Monday, the 27th of January in 2020 was International Holocaust Memorial Day. A few countries honor the memory of Holocaust victims on different days, but for most of the world it is the 27th of January.
The other day, The Anti-Defamation League posted poll results on their Facebook page highlighting rising antisemitism in the United States and the comments ran rampant with... antisemitism. It almost sounds almost like we are in the midst of some sort of dystopian nightmare to think about.
On the contrary, though, every year for the Remembrance Day, people do amazing things to honor the millions of lives lost and destroyed maliciously and intentionally by the Nazi Regime.
For example, Tom Marshall is an artist who colorizes photos and this year he decided to tackle photos from The Holocaust.
"Children at Auschwitz, in a still from the Soviet film of the liberation of Auschwitz, January 1945."
It's 2020 and people today are still denying the atrocities of the Holocaust, so Tom's work could be of vital significance in helping people connect to the nearly unspeakable tragedy.
"This photo shows starved prisoners, nearly dead from hunger, posing in a concentration camp in Ebensee, Austria.
Ebensee was a sub-camp of the main camp ‘Mauthausen’ near the town of the same name. The camp was reputedly used for “scientific” experiments. It was liberated by the 80th Division of the U.S. Army."
Tom says he chose these particular photos because they are from "the first few months of 1945, as the rest of the world became fully aware of the horrors of the Nazi holocaust."
"Istvan Reiner, aged 4, smiles for a studio portrait, shortly before being murdered at Auschwitz concentration camp."
Each photo he chose was intentional and he applied meticulous detail with care to the victims depicted. He provided a title for each photo and a brief description of who and where the photos took place.
"Two staring, emaciated men, liberated inmates of Lager Nordhausen, a Gestapo concentration camp. The camp had from 3,000 to 4,000 inmates. All were maltreated, beaten and starved."
What was it like working on a project like this? I can only imagine. I remember walking through the Holocaust Memorial Museum in Washington DC when I was 14, connecting so deeply to the pain emitting from every sight, texture, and sensation. Tom said:
"This was the most harrowing project I have ever worked on. I usually enjoy colourising photos as the process brings the subjects to life gradually, which is a satisfying experience. Still, with this project, it was upsetting as the images are so shocking."
"An 18-year-old Russian girl during the liberation of Dachau concentration camp in 1945. Dachau was the first German concentration camp, opened in 1933.
More than 200,000 people were detained between 1933 and 1945, and 31,591 deaths were declared, most from disease, malnutrition, and suicide. Unlike Auschwitz, Dachau was not explicitly an extermination camp, but conditions were so horrific that hundreds died every week."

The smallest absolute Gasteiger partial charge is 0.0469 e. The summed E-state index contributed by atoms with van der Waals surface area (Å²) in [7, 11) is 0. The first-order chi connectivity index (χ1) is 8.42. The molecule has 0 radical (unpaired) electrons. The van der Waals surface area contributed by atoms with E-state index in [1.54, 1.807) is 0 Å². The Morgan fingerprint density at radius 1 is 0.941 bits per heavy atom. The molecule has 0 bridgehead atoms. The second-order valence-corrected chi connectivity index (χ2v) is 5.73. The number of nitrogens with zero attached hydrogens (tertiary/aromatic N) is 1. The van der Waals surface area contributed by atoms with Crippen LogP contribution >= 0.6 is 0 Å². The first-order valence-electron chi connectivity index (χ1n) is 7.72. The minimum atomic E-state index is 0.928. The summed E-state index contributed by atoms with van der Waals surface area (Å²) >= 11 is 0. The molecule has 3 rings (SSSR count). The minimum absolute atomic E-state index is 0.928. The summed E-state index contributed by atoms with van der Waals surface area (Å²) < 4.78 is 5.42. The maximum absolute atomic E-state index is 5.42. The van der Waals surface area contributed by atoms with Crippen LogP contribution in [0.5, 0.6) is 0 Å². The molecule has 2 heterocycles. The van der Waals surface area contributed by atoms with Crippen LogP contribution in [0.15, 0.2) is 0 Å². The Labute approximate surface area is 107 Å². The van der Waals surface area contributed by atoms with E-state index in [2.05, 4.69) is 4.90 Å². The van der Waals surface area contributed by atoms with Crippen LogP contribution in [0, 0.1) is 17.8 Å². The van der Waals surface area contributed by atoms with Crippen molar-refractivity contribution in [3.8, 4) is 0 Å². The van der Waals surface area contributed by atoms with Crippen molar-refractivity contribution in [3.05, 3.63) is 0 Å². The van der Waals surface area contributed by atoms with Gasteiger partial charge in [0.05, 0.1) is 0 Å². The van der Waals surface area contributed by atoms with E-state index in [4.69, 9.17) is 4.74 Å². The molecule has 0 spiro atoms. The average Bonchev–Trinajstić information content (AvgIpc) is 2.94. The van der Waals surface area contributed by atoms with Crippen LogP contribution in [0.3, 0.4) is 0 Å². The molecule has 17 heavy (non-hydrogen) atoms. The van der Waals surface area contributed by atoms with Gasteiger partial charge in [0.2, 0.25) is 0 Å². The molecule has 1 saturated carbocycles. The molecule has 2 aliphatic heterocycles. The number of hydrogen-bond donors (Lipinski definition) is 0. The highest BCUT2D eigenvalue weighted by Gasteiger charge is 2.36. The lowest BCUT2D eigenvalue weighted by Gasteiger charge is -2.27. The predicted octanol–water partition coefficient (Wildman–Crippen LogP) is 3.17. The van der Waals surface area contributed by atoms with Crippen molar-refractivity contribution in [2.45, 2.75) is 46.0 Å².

Tom's words about the purpose of his project should not ring hollow in your mind: "They serve as a stark reminder of man’s inhumanity to man."
"One of the many prisoners of the Ebensee concentration camp in Austria."
He continued, "I had to give myself time to do something else and try to switch off while working on these photos as they made me angry. I felt sicker as the pictures came to life, but I feel it was an important thing to do, to remind people – especially younger generations, that this happened and that it’s not that far back in history."
It is indeed difficult to view the photos and videos that we still have available to us of the Holocaust, but it should be done. We should see the atrocities.
"My Great Grandfather Charles Martin King Parsons took this photo as he was a chaplain with the British Army and he entered Bergen-Belsen prison camp in April 1945.
The camp was rife with typhus, and once the large wooden huts had been cleared of the surviving prisoners, they were burnt to the ground in May 1945."
Tom is aware that his project, like all other projects that continue to highlight the reality of The Holocaust, is important. He says: "It is so important, especially as the years go on, that we do more to bring the past to life, and keep images like these relevant and shocking, so this never happens again."
Like many people affected by the horrors they saw during the war, my Great Grandfather never really spoke about his experiences at Bergen-Belsen and these photos show why.
He also took a series of photos including the mass graves around Belsen which I did not want to colourise as it didn’t feel like the right thing to do. These photos can be seen here.
"One of the victims at Bergen-Belsen was this young woman, her face still bearing the scars of a terrible beating by the SS guards."
Photos in black and white are not bad, but they don't provide the full scope of the imagery. Tom explains the complexities of his project, "The colourising process was also different as these people were close to death by the time of their liberation, so painting skin tones was utterly different. In colour, you can see the bones and the pale, bloodless skin, and even young men look older with greying hair and dark patches around their eyes."
"This photo shows a young Jewish refugee, rescued from a concentration camp, resting up in a hospital bed in Malmö, southern Sweden in 1945."
If you want to see more examples of how people have honored the memories of Holocaust victims, take a look at this series on the Lidice Memorial.
Please help keep the memory of the Holocaust in the public eye and consider sharing this story and Tom's work.